The book includes

    * a resolution adopted by the experts of the International Conference recommending return to paper ballots if the transparency and tamperability issues cannot be addressed satisfactorily.
    * The following letters from independent experts raising serious objections to Indian EVMs and recommending a return to paper ballots:

o    Letter of Prof. David Dill of Stanford University to Navin Chawla, CEC   

o    Letter of US Professors and IT Experts  to Chief Election Commissioner of India

o    Letter of Shri Omesh Saigal Former Chief Secy, Delhi, to Prime Minister

EVMs have already been banned in many countries, including Germany, the Netherlands, Ireland and Italy, and the list is getting longer. Thus, there is a growing lack of confidence in EVMs the world over. Why should India persist with a failed system that has been abandoned worldwide? The risk of wholesale rigging inherent in EVMs, howsoever small, cannot be accepted in a democracy where the stakes in winning elections are so high. The book brings together a panel of political, constitutional and technical experts and makes a powerful and substantive case for the discontinuation of EVMs in Indian elections if these cannot be safeguarded to public satisfaction. The book is an eye-opener and a must-read for all politicians and citizens alike.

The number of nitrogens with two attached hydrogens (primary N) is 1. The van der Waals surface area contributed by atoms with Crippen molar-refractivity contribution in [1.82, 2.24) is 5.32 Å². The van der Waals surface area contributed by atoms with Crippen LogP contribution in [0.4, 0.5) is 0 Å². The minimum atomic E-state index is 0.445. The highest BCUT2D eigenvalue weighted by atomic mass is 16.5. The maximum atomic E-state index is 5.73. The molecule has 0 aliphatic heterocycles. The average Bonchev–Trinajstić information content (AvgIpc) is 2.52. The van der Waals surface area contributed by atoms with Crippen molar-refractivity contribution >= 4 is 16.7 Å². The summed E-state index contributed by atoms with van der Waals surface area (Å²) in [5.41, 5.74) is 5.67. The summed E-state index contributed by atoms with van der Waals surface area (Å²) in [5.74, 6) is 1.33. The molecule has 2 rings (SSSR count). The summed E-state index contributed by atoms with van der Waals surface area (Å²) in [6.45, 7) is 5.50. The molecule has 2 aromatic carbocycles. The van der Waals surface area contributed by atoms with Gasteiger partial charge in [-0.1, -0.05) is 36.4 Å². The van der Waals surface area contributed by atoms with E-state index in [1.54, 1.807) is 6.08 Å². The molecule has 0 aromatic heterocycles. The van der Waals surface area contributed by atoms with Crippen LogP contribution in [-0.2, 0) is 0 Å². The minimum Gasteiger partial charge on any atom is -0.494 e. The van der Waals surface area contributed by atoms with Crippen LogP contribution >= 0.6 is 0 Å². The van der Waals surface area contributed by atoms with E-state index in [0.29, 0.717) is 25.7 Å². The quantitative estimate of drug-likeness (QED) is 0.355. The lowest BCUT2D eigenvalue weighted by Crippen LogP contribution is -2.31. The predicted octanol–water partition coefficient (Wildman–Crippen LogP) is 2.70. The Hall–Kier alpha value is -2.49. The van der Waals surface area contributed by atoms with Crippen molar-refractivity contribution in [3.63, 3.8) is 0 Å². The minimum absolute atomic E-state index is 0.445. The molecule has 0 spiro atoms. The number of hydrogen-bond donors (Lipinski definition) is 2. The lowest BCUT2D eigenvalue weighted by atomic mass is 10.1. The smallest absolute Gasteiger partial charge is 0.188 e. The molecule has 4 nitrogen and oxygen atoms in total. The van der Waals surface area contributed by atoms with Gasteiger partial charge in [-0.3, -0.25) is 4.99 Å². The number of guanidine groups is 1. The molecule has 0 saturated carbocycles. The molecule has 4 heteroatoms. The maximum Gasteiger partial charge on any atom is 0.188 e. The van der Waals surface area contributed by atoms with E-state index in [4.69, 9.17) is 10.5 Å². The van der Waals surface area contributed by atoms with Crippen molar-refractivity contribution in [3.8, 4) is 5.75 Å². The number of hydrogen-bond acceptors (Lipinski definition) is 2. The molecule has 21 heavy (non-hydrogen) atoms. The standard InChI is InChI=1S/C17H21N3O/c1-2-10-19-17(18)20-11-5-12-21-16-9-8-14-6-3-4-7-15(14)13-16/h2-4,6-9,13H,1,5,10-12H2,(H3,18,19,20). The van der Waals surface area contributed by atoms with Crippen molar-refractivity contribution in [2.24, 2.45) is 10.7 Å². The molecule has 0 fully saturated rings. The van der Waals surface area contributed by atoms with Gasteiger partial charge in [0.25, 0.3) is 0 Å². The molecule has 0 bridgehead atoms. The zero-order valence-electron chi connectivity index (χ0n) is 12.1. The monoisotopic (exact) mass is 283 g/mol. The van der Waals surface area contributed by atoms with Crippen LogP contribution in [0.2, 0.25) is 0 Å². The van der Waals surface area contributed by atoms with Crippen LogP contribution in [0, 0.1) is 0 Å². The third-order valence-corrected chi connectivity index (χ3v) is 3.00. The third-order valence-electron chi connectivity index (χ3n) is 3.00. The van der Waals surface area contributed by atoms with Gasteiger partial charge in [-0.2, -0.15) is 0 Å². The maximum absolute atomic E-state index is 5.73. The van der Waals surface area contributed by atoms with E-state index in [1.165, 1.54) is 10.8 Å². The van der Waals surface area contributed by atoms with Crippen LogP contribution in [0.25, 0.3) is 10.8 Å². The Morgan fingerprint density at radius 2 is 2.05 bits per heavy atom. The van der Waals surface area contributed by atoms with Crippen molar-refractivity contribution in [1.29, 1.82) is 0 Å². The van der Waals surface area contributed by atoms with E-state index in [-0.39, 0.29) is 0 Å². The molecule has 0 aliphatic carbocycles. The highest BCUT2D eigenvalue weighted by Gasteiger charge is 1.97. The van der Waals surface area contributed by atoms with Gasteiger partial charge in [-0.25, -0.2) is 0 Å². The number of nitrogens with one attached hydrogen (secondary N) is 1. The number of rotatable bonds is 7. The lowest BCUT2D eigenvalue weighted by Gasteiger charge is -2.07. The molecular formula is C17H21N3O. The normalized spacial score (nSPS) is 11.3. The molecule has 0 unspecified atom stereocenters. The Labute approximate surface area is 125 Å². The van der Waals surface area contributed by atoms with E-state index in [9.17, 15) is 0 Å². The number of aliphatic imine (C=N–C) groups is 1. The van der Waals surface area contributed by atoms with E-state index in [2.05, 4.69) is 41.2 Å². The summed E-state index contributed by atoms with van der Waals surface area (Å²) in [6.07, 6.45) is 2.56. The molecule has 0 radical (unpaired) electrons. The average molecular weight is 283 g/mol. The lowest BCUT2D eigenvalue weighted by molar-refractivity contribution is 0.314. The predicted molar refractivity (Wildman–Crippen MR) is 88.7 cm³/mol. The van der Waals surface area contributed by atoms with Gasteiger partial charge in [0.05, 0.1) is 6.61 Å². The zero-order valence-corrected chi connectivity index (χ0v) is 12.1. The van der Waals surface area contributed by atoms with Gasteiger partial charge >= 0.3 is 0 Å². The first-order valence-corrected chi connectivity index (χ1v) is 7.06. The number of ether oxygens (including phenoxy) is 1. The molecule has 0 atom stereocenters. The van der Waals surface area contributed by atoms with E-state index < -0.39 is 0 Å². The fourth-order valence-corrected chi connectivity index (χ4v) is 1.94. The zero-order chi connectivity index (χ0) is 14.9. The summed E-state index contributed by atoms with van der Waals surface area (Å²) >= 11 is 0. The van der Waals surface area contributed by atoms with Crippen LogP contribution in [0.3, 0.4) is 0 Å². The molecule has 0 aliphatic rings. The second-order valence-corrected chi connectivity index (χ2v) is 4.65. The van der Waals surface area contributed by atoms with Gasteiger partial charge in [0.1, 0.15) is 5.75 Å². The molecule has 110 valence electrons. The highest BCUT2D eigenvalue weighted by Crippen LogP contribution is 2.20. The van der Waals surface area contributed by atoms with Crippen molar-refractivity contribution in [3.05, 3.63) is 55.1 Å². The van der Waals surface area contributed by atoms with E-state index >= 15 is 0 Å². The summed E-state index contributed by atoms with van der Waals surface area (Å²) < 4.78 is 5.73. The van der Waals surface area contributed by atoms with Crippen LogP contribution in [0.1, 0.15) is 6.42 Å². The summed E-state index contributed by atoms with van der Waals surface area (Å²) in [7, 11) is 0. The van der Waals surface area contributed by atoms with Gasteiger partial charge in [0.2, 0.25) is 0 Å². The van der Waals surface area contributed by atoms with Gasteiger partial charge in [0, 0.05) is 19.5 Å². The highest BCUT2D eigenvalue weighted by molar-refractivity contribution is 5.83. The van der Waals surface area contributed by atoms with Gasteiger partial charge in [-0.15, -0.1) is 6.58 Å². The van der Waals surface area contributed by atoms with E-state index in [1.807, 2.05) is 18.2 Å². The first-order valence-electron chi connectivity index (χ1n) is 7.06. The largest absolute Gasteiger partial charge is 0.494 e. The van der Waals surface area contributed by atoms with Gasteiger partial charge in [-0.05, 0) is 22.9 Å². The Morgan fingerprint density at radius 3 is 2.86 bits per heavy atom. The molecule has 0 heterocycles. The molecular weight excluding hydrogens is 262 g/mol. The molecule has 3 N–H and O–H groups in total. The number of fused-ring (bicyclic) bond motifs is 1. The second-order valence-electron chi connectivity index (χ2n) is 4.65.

Some Contributions

Dr. Subramanian Swamy’s  contribution establishes the reality that EVMs are not tamper proof and exposes the falsity of the claim of Election Commissioner.

Dr. Kalyanaraman
1) argues that Election Commission is accountable to make any machine comply with  the Nation’s Cyber Law
2) provides the evidence of 1000 year old tradition of secret ballot which started in Uttaramerur, Tamilnadu during the Chola times, a tradition which was also cited in the Constituent Assembly debates and
3) elaborates why the introduction of machines violates the basic feature of the Constitution which mandates adult suffrage implying voter control over balloting and counting processes.

Shri Sam Rajappa, senior correspondent, The Statesman avers that EVMs can be rigged.

Dr. Till Jaeger, Advocate in German Supreme Court explains reasons why German Supreme Court declared the use of EVMs as unconstitutional and why any efficiency criterion cannot override the basic feature of voter control and transparency of the election process.

Dr. Anupam Saraph makes a case for banning EVMs and exposes the serious breach in keeping tabulations of 2009 Lok Sabha election results well before the official date of declaration of results.

Prof. Alex Halderman underscores the dangers inherent in Electronic Voting and explains that the review of the deficiencies of the e-voting provides an opportunity to save preserve democratic processes.

Senior Advocates, Roxna Swamy and Ajay Jagga review and establish the fact that Indian EVMs do not meet the constitutional and legal requirements.

IT Expert Dr. TH Chowdary reviews the international experience of electronic and internet voting and cautions India on the dangers of adopting non-verifiable systems.

IT Expert Shri N. Ramesh shows a reality check on tamperability of EVMs in the context of International Standards.